Zimmer, 83, has been in baseball -- in some capacity -- from the time he was 18 years old. He broke into the major leagues as a player in 1954 as a member of the Brooklyn Dodgers. His career lasted 12 seasons and he saw time with the Dodgers (Brooklyn and Los Angeles), Cubs, Mets, Reds and Senators. He also spent time as a player in Cuba, Mexico, Puerto Rico and Japan.
"Like everyone in Major League Baseball, I am deeply saddened by the loss of my friend Don Zimmer, one of our game’s most universally beloved figures," commissioner Bud Selig said of Zimmer. "A memorable contributor to Baseball for more than 60 years, Don was the kind of person you could only find in the National Pastime.
"As a player, Don experienced the joys of the 1955 World Champion Brooklyn Dodgers and the struggles of the '62 Mets. In his managerial and coaching career, this unique baseball man led the Cubs to a division crown and then, at his good friend Joe Torre's loyal side, helped usher in a new era in the fabled history of the Yankees. On behalf of Major League Baseball and the many Clubs that 'Popeye' served in a distinguished Baseball life, I extend my deepest condolences to Don's family, friends and his many admirers throughout our game."
He was a manager in the minor leagues before helming the San Diego Padres in 1972, the first of his 13 years as a major league manager. In addition to the Padres, he coached the Red Sox, Rangers and Cubs, finishing with an 885-858 record, good for a .508 winning percentage. He's been a senior advisor to the Rays since 2004.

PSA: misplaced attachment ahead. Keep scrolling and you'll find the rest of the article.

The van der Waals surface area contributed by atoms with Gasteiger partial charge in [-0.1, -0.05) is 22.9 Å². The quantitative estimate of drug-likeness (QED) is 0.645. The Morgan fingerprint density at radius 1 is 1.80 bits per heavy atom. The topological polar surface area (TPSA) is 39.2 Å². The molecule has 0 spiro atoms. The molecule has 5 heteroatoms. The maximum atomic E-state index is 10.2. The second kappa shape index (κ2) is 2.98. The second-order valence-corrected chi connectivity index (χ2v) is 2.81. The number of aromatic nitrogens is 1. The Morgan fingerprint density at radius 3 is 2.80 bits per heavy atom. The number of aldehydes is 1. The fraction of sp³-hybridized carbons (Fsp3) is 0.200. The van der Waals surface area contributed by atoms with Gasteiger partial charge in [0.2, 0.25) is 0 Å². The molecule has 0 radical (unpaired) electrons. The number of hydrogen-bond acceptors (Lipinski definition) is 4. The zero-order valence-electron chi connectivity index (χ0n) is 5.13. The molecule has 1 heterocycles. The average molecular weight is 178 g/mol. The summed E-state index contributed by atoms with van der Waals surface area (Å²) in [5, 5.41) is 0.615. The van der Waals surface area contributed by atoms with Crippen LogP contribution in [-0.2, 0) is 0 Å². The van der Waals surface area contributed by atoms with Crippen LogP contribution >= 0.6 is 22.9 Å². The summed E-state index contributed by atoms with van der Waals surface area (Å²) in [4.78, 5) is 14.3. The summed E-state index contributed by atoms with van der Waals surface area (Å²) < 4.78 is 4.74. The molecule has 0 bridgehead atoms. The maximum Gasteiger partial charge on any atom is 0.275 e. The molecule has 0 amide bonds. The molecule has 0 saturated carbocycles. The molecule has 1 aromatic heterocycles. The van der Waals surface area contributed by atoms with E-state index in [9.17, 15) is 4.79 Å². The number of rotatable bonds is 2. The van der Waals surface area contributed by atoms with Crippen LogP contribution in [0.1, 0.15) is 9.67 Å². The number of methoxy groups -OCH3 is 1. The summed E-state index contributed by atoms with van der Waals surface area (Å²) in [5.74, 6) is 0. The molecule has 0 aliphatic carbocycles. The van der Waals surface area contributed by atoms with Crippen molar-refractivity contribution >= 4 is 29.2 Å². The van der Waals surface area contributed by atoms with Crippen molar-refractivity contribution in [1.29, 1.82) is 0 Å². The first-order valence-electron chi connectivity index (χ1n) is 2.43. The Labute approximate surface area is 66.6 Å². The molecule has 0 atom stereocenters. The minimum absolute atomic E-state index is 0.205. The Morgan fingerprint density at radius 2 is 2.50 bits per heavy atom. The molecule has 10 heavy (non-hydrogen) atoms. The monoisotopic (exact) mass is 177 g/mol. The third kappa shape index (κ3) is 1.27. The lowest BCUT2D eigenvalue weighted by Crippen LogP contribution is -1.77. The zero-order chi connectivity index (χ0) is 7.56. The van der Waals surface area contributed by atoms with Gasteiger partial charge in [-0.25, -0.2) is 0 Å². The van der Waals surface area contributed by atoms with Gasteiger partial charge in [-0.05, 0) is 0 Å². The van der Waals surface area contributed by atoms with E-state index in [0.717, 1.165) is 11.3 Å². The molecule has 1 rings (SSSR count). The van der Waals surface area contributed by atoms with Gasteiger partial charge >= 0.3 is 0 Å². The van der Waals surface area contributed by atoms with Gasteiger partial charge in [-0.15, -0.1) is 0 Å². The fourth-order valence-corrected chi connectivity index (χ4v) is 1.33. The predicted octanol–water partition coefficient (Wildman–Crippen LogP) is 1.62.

He might be best remembered by the current generation of baseball fans for the incident involving Pedro Martinez in the 2003 American League Championship Series, where he was thrown to the ground.
Torre, who worked with Zimmer in New York, also issued a statement.
"I hired him as a coach, and he became like a family member to me. He has certainly been a terrific credit to the game. The game was his life," Torre said. "And his passing is going to create a void in my life and my wife Ali's. We loved him. The game of Baseball lost a special person tonight. He was a good man."
Zimmer was a resilient sort, recovering from stroke-like symptoms during the 1995 season and undergoing surgery to repair a leaky valve in his heart in April of this year. The Rays have carried Zimmer's jersey in the dugout with them for the majority of the 2014 season, with third base coach Tom Foley recently taking to wearing it out on the field during games, a practice he wasn't planning on stopping.
He is survived by his wife, Jean, son, Tom, daughter, Donna, and four grandchildren.